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Role of human milk banks amid COVID 19: perspective from a milk bank in India


The COVID-19 pandemic has had a significant impact on the operation of donor human milk banks in various countries such as China, Italy and India. It is understandable that this impact on operations of donor human milk might hamper the capability of these milk banks to provide sufficient pasteurized donor milk to neonates who need it. Contrary to developed world, predominant donors in developing nations are mothers of hospitalised neonates who have a relatively long period of hospital stay. This longer maternal hospital stay enhances the feasibility of milk donation by providing mothers with access to breast pumps to express their milk. Any excess milk a mother expresses which is above the needs of their own infant can be voluntarily donated. This physical proximity of milk banks to donors may help continuation of human milk donation in developing nations during the pandemic. Nevertheless, protocols need to be implemented to i) ensure the microbiological quality of the milk collected and ii) consider steps to mitigate potential consequences related to the possibility of the donor being an asymptomatic carrier of COVID-19. We present the procedural modifications implemented at the Comprehensive Lactation Management Centre at Lady Hardinge Medical College in India to promote breastfeeding and human milk donation during the pandemic which comply with International and National guidelines. This commentary provides a perspective from a milk bank in India which might differ from the perspective of the international donor human milk banking societies.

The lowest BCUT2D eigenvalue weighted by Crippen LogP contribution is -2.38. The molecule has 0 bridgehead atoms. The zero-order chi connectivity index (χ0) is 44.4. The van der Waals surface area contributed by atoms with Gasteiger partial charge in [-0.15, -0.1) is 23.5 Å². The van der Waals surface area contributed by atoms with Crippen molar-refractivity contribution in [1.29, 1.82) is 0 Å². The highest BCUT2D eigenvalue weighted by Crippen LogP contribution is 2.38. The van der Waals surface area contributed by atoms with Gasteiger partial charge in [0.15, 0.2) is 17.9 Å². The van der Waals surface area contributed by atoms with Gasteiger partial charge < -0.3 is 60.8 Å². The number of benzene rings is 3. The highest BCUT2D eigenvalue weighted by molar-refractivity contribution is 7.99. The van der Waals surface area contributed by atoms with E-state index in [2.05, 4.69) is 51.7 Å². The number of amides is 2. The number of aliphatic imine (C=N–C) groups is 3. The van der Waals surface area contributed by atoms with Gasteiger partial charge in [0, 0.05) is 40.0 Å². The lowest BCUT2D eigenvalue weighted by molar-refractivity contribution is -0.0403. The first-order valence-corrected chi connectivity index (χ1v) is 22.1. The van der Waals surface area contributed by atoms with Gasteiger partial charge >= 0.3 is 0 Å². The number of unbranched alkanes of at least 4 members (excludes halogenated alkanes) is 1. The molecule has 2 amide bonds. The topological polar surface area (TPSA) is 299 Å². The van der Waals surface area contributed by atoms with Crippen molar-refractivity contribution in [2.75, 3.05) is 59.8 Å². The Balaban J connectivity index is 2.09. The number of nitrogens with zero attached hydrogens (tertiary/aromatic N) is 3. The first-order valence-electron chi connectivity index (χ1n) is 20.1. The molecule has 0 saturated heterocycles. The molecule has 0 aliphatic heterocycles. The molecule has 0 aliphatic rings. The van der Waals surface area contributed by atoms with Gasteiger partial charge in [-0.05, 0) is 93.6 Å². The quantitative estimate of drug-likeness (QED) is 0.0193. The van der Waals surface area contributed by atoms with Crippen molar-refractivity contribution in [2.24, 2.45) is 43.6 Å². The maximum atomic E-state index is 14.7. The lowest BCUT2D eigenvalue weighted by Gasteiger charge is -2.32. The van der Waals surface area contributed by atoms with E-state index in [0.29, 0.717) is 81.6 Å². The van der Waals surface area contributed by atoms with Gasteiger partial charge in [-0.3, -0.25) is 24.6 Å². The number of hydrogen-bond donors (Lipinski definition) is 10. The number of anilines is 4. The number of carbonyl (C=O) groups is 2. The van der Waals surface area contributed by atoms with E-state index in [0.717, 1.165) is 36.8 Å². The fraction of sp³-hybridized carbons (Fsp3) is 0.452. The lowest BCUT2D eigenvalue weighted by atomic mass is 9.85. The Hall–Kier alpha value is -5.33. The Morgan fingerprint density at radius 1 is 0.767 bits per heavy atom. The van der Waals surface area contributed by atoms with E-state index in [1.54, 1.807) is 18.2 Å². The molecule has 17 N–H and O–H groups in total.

The novelty of the causative agent for COVID-19, the SARS-CoV-2 virus means that various aspects of the disease including its epidemiology, pathophysiology, clinical manifestations and management remain largely unknown. Clinical manifestations reported in COVID-19 patients include the full spectrum from asymptomatic carriers, to mild pneumonia-like symptoms, to severe respiratory distress or having a fatal outcome [1].

Pregnant women are immune suppressed and were reported to be more susceptible to respiratory infections including SARS-CoV and MERS-CoV [2, 3]. Adverse effects on pregnancy and perinatal outcomes such as sudden miscarriage, preterm labour, and intrauterine growth retardation have been well established in mothers with SARS-CoV [2].

Benefits of breastfeeding and human milk feeding for neonates have been well documented. The World Health Organization recommends observing necessary precautions for IPC (Infection, Prevention and Control) and continuing breastfeeding when a mother has, or is suspected of, COVID-19 infection [4]. Table 1 summarises the breastfeeding, expressed breast milk and donor milk guidelines from various organisations during the COVID-19 pandemic.

Table 1 Summary of clinical and milk banking recommendations regarding breastfeeding, breast milk, and donor human milk banking by various international and national organisations during the COVID-19 pandemic